Dollis Hill House
Dollis Hill House is an early Nineteenth-Century farmhouse located in the North London suburb of Dollis Hill, on the northern boundary of Gladstone Park. Noteworthy guests such as William Ewart Gladstone and Mark Twain have been entertained there. Today, the house is a derelict ruin, having been all but destroyed by fire in the 1990s. Dollis Hill House is a Grade II listed building and listed as grade A on the English Heritage Buildings at Risk Register .

Dollis Hill House was built as a farmhouse in 1825 by the Finch family when the Dollis Hill area was still rural. It was later occupied by Sir Dudley Coutts Marjoribanks, who subsequently became Lord Tweedmouth. In 1881 Lord Tweedmouth's daughter and her husband, Lord Aberdeen, took up residence. They often had Prime Minister William Ewart Gladstone to stay as a guest. Other guests at the house included Joseph Chamberlain, Lord Rosebery, and Lord Randolph Churchill, father of Winston Churchill . In 1897 Lord Aberdeen was appointed Governor-General of Canada and the Aberdeens moved out. When Willesden Urban District Council acquired the house and land in 1899, they named the park Gladstone Park after the old Prime Minister who had died the previous year. Newspaper proprietor Hugh Gilzean-Reid occupied the house after the Aberdeens moved out, and his guests included the American author Mark Twain, who stayed at Dollis Hill house in the summer of 1900. Twain wrote that he had "never seen any place that was so satisfactorily situated, with its noble trees and stretch of country, and everything that went to make life delightful, and all within a biscuit's throw of the metropolis of the world." "There is no suggestion of city here; it is country, pure and simple, and as still and reposeful as is the bottom of the sea." He later wrote "Dollis Hill comes nearer to being a paradise than any other home I ever occupied" . The house was opened to the public in 1909, but it was used as a hospital during the First World War. In the Second World War, Winston Churchill's War Cabinet met there during 1941. From 1974 the house was used for training courses for catering students, until it was closed in 1989. Two major fires in 1995 and 1996 damaged the house badly, and it is now derelict. Various proposals were made for redeveloping the house as a pub, but were rejected by local residents. In 2006, Ken Livingstone (then Mayor of London) offered funding to support the renovation costs, but the funding was withdrawn by his successor, Boris Johnson. Dollis Hill House Trust has worked to find a solution in accordance with Brent Council's stipulations, teaming up briefly with social enterprise, . When funding failed, the Council declared its intention to initiate an application for demolition. Rescue plans are still underway.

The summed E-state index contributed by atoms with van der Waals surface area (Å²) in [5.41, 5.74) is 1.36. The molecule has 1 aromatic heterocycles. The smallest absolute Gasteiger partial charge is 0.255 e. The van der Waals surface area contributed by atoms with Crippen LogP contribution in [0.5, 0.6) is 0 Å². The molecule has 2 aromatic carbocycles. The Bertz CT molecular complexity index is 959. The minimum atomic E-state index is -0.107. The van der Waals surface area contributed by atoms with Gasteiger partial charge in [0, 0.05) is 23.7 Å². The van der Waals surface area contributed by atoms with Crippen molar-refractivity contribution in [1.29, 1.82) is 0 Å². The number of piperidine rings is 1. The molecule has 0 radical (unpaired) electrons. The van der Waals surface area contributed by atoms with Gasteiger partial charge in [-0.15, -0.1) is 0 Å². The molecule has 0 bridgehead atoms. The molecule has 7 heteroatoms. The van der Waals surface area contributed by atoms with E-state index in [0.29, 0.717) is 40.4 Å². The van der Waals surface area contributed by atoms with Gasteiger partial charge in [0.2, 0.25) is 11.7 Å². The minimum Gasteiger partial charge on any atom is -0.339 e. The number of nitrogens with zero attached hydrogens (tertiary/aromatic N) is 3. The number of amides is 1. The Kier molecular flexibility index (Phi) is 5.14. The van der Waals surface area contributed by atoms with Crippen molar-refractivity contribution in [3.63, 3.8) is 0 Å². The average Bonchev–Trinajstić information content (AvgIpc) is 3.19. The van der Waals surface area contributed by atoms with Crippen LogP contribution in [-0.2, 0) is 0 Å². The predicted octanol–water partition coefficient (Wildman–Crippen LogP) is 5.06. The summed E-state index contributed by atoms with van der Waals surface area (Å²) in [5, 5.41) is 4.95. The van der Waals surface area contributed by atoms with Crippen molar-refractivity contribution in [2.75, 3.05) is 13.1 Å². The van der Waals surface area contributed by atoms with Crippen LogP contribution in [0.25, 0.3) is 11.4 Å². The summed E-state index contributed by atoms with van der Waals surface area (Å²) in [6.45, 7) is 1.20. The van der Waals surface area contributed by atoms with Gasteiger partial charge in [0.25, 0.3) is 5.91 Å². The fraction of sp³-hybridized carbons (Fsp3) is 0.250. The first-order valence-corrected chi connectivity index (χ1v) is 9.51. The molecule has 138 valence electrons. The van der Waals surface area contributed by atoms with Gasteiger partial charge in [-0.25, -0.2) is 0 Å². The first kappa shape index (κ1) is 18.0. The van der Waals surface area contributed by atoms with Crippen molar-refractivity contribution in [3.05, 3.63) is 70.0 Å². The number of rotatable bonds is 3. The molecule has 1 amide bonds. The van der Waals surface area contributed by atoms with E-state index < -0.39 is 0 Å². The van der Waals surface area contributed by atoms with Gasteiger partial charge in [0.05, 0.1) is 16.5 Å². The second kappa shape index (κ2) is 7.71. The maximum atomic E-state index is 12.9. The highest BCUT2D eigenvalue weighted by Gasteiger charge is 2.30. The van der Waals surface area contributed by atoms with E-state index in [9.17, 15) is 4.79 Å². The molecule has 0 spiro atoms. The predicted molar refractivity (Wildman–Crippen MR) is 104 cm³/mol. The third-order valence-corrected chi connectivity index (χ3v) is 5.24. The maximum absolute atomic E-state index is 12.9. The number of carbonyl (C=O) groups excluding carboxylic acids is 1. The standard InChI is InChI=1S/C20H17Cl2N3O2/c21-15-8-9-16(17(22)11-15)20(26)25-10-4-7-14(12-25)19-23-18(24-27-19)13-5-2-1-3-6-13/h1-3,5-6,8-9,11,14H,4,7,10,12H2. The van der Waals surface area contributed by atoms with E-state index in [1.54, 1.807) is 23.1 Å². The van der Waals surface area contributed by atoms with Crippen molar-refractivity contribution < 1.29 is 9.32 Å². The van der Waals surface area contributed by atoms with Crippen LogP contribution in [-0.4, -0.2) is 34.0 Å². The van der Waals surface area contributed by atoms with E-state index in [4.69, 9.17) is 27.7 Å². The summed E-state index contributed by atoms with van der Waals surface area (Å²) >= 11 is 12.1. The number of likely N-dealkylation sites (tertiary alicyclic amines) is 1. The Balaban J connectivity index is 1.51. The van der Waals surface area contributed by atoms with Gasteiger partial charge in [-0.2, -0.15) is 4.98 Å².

The Dollis Hill House Trust is a charity which works to restore historic Dollis Hill House in Gladstone Park to create a vibrant community, arts and heritage centre. In June 2008 the Heritage Lottery Fund awarded match funding of £1.2 million to enable restoration of the house. All plans for the House must include community use.